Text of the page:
The easiest example is the main characters themselves. Both of them are rather similar to each other, flattish guys in their 30s who are dissatisfied with life and hope to find it through adventure and women and money. I know I haven’t finished the book (which might force me to totally change my estimations here, I know), but I don’t have any grip at all on if there’s a general suggestion about the kinds of things that really do lead to satisfied lives, or if McDevitt agrees with the protagonists’ choices, or what.

It reminds me of when we watched Hustle & Flow in Dr. Pamela Fox’s course “Class Fictions” at Georgetown. She said something like this: “The first time I watched the movie and saw the prostitute sing, ‘It’s Hard Out Here for a Pimp,’ I figured it must be ironic. I mean, here’s this woman who is being oppressed by this man, singing about how hard life is for him! But then I watched the DVD commentary, and the director was like, ‘This is the heart of the whole movie. Women need to get behind their men and support them, just like she’s singing here.'”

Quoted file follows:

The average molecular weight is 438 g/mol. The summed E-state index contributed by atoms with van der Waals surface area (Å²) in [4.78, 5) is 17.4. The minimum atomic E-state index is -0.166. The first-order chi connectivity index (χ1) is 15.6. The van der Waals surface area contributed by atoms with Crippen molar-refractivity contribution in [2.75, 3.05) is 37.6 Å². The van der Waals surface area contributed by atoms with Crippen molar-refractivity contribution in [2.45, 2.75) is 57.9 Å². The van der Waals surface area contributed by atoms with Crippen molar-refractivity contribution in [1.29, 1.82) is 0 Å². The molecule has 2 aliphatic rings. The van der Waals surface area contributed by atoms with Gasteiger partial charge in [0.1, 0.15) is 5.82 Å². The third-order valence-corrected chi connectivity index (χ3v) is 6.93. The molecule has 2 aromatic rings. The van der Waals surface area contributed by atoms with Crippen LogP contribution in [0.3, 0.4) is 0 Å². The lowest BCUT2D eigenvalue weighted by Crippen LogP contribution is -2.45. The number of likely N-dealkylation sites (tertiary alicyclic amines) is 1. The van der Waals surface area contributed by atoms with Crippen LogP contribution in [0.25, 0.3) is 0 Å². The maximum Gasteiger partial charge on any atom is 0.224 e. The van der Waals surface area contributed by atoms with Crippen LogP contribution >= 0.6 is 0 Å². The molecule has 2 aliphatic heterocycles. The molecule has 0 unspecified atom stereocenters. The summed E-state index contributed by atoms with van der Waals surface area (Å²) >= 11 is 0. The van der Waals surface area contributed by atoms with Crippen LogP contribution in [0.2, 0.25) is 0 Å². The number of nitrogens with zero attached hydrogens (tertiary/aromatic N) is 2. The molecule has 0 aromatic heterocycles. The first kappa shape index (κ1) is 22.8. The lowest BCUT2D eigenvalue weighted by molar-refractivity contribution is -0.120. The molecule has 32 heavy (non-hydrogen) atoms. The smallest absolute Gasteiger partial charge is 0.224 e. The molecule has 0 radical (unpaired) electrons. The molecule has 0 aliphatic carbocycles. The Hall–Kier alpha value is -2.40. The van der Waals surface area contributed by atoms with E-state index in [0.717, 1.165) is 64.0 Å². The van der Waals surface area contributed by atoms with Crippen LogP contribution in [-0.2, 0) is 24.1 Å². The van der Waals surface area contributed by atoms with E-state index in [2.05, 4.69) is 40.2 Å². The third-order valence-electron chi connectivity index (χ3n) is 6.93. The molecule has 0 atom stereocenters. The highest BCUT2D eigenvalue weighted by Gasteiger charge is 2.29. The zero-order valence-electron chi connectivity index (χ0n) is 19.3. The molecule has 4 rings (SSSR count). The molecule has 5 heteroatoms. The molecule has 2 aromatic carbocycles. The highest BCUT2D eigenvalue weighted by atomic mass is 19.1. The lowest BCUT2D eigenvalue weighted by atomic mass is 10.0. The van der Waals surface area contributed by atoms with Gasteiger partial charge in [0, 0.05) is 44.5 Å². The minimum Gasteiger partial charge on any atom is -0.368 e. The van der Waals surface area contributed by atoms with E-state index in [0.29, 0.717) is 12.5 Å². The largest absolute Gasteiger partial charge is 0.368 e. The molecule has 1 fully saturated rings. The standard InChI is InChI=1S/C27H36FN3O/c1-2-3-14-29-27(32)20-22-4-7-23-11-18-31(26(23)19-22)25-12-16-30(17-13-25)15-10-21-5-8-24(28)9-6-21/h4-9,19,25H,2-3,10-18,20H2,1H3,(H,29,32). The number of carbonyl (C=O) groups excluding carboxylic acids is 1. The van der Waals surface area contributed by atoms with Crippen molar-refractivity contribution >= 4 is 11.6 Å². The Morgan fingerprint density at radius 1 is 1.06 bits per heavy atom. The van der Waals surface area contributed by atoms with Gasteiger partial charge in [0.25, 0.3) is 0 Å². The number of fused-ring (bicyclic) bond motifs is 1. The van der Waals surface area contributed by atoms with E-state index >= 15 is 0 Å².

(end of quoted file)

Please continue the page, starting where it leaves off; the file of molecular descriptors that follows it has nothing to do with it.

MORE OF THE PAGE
In other words, she read a certain rhetorical message in the scene that the director, it turns out, didn’t mean to be there. The communication event didn’t happen.

So when I actually get around to reading Booth, I hope he has something to say about this kind of non-communication, about the rhetorical expectations readers have when they come to fiction, and what happens when those expectations lead to confusion.

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Someone Else’s Review of Copyright Criminals

The Toronto Sun published a brief piece about PBS’s new documentary, Copyright Criminals. I like this review because the reviewer is both A) opposed to the copyleftist slant of the film, and B) interested enough in it that he reviews it anyway. I’d like to see more of that kind of open dialogue attitude.


When the creators and supporters of Copyright Criminals appeared at the Television Critics Association tour, it got a tad testy. And full disclosure, we were in the middle of the testiness, because we felt they were being marginally condescending. . . .